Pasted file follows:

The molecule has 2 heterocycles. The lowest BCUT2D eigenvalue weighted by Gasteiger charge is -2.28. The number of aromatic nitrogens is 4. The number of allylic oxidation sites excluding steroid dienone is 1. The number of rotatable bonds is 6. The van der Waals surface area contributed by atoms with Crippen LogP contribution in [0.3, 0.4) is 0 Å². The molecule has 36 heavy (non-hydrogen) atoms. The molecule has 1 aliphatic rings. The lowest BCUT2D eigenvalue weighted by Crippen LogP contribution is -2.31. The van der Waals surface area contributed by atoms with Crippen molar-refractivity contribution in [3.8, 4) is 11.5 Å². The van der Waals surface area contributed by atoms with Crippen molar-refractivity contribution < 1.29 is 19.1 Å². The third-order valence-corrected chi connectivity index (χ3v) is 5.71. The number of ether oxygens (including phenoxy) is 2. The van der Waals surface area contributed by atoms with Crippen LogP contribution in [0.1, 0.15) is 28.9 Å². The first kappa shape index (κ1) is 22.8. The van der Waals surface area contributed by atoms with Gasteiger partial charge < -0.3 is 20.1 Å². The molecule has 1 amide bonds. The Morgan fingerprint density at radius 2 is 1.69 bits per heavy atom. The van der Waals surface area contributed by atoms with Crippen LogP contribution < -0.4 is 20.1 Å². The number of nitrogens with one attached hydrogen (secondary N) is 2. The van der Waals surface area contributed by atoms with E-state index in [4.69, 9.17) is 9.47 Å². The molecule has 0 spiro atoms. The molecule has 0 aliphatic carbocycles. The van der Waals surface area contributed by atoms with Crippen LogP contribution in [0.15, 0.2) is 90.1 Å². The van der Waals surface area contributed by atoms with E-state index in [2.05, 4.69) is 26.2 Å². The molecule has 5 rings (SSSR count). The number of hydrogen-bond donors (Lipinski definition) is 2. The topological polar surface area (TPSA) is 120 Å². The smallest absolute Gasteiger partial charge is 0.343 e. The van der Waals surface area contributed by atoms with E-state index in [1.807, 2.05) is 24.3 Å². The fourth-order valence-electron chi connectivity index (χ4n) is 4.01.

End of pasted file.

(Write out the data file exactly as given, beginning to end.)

The molecule has 2 heterocycles. The lowest BCUT2D eigenvalue weighted by Gasteiger charge is -2.28. The number of aromatic nitrogens is 4. The number of allylic oxidation sites excluding steroid dienone is 1. The number of rotatable bonds is 6. The van der Waals surface area contributed by atoms with Crippen LogP contribution in [0.3, 0.4) is 0 Å². The molecule has 36 heavy (non-hydrogen) atoms. The molecule has 1 aliphatic rings. The lowest BCUT2D eigenvalue weighted by Crippen LogP contribution is -2.31. The van der Waals surface area contributed by atoms with Crippen molar-refractivity contribution in [3.8, 4) is 11.5 Å². The van der Waals surface area contributed by atoms with Crippen molar-refractivity contribution < 1.29 is 19.1 Å². The third-order valence-corrected chi connectivity index (χ3v) is 5.71. The number of ether oxygens (including phenoxy) is 2. The van der Waals surface area contributed by atoms with Crippen LogP contribution in [0.1, 0.15) is 28.9 Å². The first kappa shape index (κ1) is 22.8. The van der Waals surface area contributed by atoms with Gasteiger partial charge < -0.3 is 20.1 Å². The molecule has 1 amide bonds. The Morgan fingerprint density at radius 2 is 1.69 bits per heavy atom. The van der Waals surface area contributed by atoms with Crippen LogP contribution < -0.4 is 20.1 Å². The number of nitrogens with one attached hydrogen (secondary N) is 2. The van der Waals surface area contributed by atoms with E-state index in [4.69, 9.17) is 9.47 Å². The molecule has 0 spiro atoms. The molecule has 0 aliphatic carbocycles. The van der Waals surface area contributed by atoms with Crippen LogP contribution in [0.15, 0.2) is 90.1 Å². The van der Waals surface area contributed by atoms with E-state index in [2.05, 4.69) is 26.2 Å². The molecule has 5 rings (SSSR count). The number of hydrogen-bond donors (Lipinski definition) is 2. The topological polar surface area (TPSA) is 120 Å². The smallest absolute Gasteiger partial charge is 0.343 e. The van der Waals surface area contributed by atoms with E-state index in [1.807, 2.05) is 24.3 Å². The fourth-order valence-electron chi connectivity index (χ4n) is 4.01.